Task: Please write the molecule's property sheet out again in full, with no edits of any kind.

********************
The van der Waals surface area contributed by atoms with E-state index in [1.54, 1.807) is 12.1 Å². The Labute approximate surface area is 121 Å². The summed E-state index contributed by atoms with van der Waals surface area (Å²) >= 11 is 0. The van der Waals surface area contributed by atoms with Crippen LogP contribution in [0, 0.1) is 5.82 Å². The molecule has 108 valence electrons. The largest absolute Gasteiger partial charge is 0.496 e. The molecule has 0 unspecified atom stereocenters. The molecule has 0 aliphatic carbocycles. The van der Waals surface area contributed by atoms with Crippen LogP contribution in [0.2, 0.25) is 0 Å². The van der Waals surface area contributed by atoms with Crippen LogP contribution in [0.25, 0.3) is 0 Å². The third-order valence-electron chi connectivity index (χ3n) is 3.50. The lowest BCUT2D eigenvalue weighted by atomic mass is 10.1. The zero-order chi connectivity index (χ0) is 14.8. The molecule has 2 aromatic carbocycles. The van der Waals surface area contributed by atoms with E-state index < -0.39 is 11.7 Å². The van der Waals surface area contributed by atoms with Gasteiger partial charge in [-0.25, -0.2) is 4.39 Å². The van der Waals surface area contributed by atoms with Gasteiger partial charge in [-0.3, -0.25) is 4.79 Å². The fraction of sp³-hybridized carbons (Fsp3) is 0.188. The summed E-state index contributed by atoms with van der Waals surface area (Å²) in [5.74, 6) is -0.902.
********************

The van der Waals surface area contributed by atoms with E-state index in [1.54, 1.807) is 12.1 Å². The Labute approximate surface area is 121 Å². The summed E-state index contributed by atoms with van der Waals surface area (Å²) >= 11 is 0. The van der Waals surface area contributed by atoms with Crippen LogP contribution in [0, 0.1) is 5.82 Å². The molecule has 108 valence electrons. The largest absolute Gasteiger partial charge is 0.496 e. The molecule has 0 unspecified atom stereocenters. The molecule has 0 aliphatic carbocycles. The van der Waals surface area contributed by atoms with Crippen LogP contribution in [0.2, 0.25) is 0 Å². The van der Waals surface area contributed by atoms with Crippen LogP contribution in [0.25, 0.3) is 0 Å². The third-order valence-electron chi connectivity index (χ3n) is 3.50. The lowest BCUT2D eigenvalue weighted by atomic mass is 10.1. The zero-order chi connectivity index (χ0) is 14.8. The molecule has 2 aromatic carbocycles. The van der Waals surface area contributed by atoms with E-state index < -0.39 is 11.7 Å². The van der Waals surface area contributed by atoms with Gasteiger partial charge in [-0.25, -0.2) is 4.39 Å². The van der Waals surface area contributed by atoms with Gasteiger partial charge in [-0.3, -0.25) is 4.79 Å². The fraction of sp³-hybridized carbons (Fsp3) is 0.188. The summed E-state index contributed by atoms with van der Waals surface area (Å²) in [5.74, 6) is -0.902.